All about ioby
A few weeks ago Noerah and I sat down for a cup of tea and a chat with Erin Barnes, co-founder of a fabulous crowd sourcing website focused on local, sustainable, environmentally conscious projects. Ioby, – in our back yards – is all about building community and knowing that small changes can make a difference. The site works primarily by helping small local projects find funding and volunteers, but is also a shared resource for inspiration and education.
For so many people in what Erin calls the “post Inconvenient Truth era”, the knowledge of global warming is a constant concern. Corporations take advantage of our fear and guilt by offering us greenwashed products which do little, if anything, to really address the problem. Erin characterized ioby as an antidote, a meaningful solution that could connect people locally and encourage them to do and learn something; and yet which is just as easy and immediate as shopping online!
So… how does it really work?
Anyone can set up and lead an ioby project by completing a profile page defining the environmental problem and the proposed solution (before going live each project is reviewed to make sure it fits with ioby’s community and not for profit standards). Sometimes largish, well established organizations use ioby to connect with new supporters; but many of the projects are very small scale: community gardens, compost and chicken coops, urban farms in empty lots, teen bike repair education, play areas for kids… By partnering with ioby even the smallest of these projects can receive tax deductible donations, a huge benefit for your block association’s daffodil campaign.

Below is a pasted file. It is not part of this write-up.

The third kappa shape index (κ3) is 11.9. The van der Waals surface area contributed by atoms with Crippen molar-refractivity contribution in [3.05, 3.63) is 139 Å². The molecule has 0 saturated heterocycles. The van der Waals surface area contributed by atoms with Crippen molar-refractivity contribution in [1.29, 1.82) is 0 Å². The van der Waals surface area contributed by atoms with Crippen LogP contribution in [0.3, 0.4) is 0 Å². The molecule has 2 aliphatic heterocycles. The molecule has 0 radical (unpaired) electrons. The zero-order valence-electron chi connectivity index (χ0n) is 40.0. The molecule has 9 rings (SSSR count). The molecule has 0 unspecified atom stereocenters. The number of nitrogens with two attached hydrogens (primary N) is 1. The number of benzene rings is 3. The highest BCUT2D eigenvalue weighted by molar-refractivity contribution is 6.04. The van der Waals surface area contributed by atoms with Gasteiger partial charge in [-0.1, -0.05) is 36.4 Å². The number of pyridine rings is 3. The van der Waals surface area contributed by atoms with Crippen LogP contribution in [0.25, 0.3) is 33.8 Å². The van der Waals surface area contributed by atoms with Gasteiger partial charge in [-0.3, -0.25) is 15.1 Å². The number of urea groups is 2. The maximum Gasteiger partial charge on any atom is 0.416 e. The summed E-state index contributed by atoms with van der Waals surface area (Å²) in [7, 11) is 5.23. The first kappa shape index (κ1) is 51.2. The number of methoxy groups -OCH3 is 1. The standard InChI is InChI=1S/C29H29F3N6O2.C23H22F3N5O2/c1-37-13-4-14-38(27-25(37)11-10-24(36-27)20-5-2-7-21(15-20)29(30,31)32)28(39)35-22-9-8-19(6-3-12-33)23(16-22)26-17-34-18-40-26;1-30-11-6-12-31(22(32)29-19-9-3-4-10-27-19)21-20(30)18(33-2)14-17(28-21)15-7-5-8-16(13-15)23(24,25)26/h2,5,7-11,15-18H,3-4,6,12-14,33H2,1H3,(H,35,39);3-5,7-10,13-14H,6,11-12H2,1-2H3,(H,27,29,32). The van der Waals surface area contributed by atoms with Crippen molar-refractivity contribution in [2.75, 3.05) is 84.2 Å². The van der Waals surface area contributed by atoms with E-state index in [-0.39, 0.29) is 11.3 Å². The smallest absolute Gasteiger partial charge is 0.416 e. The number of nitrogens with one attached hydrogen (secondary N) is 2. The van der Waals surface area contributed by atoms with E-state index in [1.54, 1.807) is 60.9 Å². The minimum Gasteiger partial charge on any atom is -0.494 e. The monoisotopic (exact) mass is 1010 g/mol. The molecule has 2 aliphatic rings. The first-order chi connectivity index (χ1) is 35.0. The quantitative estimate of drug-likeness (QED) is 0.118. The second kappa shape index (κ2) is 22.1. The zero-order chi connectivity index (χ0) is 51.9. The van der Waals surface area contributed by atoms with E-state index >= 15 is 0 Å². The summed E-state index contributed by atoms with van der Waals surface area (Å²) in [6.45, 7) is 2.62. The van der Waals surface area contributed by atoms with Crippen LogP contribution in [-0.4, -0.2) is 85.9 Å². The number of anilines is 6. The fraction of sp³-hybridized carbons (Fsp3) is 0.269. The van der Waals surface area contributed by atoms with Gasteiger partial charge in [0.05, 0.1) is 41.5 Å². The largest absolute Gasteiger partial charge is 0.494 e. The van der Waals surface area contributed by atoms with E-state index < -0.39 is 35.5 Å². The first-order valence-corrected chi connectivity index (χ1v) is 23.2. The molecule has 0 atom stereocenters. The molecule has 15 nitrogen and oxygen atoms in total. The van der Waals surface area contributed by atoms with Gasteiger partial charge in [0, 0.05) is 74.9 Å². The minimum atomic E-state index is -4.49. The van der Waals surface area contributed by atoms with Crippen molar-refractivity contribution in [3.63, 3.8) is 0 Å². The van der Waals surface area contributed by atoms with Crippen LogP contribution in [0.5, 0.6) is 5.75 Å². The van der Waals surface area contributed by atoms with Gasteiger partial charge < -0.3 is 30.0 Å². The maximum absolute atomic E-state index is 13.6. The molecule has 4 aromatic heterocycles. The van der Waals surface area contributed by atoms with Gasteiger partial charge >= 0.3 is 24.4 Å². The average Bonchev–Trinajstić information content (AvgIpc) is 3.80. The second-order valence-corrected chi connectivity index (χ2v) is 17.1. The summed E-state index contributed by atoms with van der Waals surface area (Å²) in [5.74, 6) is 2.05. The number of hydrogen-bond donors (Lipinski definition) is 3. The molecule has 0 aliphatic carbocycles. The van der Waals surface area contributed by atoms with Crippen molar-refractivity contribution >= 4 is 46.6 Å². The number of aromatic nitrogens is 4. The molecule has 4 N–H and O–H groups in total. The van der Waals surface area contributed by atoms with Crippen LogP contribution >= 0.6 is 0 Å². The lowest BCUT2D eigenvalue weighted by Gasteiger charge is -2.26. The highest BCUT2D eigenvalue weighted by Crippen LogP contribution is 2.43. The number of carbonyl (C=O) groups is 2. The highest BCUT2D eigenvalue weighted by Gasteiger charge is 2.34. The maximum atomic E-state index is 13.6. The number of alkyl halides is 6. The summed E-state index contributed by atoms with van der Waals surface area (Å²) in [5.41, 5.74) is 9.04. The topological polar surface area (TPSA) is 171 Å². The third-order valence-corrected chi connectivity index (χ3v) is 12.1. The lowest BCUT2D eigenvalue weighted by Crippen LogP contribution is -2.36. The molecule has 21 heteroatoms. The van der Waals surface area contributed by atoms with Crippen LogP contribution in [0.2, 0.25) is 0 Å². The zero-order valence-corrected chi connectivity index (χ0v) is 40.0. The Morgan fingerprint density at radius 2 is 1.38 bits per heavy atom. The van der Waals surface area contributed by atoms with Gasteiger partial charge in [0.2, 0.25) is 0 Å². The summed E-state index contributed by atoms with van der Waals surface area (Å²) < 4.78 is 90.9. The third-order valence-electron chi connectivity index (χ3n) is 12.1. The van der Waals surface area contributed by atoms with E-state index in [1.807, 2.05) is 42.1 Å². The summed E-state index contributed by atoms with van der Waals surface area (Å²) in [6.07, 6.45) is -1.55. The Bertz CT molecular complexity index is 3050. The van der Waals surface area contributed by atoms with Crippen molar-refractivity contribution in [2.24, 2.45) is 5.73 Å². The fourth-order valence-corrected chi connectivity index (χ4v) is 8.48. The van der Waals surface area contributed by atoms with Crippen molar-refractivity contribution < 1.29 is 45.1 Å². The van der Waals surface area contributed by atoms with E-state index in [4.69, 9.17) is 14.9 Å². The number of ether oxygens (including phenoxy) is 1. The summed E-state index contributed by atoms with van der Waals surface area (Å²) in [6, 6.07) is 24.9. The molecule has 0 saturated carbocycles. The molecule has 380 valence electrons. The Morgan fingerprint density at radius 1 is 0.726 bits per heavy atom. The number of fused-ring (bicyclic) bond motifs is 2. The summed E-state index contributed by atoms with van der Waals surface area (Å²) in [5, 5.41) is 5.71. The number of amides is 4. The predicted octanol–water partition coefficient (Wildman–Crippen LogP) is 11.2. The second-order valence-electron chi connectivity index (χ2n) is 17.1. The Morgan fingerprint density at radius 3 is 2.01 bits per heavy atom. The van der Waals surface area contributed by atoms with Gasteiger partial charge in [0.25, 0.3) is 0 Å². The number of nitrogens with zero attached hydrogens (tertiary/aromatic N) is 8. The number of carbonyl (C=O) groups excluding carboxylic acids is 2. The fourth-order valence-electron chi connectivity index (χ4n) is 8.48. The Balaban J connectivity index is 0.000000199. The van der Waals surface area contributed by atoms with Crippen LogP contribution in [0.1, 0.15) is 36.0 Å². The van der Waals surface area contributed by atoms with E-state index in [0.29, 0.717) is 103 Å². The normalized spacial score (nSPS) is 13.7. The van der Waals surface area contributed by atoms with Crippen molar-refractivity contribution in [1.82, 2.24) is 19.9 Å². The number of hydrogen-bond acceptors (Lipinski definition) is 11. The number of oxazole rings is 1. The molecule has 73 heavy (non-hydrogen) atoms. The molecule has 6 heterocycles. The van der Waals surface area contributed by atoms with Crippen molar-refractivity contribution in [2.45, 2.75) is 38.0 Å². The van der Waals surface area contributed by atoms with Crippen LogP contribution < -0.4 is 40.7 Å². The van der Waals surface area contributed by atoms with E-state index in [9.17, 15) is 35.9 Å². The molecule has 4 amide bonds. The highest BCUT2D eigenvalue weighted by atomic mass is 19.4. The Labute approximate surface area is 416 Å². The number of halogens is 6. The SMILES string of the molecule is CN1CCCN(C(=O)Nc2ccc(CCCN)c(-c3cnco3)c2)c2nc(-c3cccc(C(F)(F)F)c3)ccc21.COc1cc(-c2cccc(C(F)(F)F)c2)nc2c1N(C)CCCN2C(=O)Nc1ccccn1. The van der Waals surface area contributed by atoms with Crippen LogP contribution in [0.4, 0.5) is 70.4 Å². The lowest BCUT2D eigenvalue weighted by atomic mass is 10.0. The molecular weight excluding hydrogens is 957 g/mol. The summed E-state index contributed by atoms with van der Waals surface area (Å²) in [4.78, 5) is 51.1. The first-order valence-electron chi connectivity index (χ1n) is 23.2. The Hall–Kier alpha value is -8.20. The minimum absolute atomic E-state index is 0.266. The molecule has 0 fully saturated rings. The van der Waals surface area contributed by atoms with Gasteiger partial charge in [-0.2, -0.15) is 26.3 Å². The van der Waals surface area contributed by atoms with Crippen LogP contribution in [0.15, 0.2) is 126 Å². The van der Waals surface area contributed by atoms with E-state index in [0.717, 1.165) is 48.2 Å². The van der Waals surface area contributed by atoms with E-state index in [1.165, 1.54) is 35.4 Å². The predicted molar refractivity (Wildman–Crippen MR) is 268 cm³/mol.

To take the photos on this post, Noerah visited the beautiful community garden maintained by landscape architect and volunteer Ross Martin which hosts ioby project Children’s Organic Food Patch and features unique artwork along the fence, upcycled from trash by artist Rolando Politi, made of recycled material and trash.
To get a sense of the breadth of projects, and to find some hidden gems, we asked Erin about some of her favorites:
The self professed ‘water nerd’ immediately told us about: ‘Don’t Flush Me‘ – a system of sensors in the NYC sewer system that notifies users when the city’s combined sewer system, overtaxed during a storm, cannot cope with the additional burden of human waste.
She also waxed enthusiastic about 596 Acres: an education project that provides Brooklyn communities with information on all the empty lots in the borough providing a starting point to reclaiming this vacant land as a green resource.
Of course I also wanted to hear about food projects, and Erin mentioned Allergic to Salad: a program that teaches kids to cook, by getting them to have fun doing so, tricks them into healthy eating!
These are, of course, just a fraction of the projects active on ioby at any time… we talked about a whole lot more, and then I spent a long time online exploring the projects in my neighborhood. Indeed, one of my favorite features is the ‘map view’ – which allows you to see all the projects that are, really, in your back yard. It was exciting and inspiring to see how much is going on within a short bike ride of my house.
I hope you’ll take some time to explore ioby too… the most exciting news for our far flung innBrooklyn readership is that ioby, which for many years was in New York City only, has now launched nationally. We so hope you some of you will participate in, or even lead a project in your back yard… We’d love to hear about any ideas you have for ioby projects: and if you decide to participate please let us know!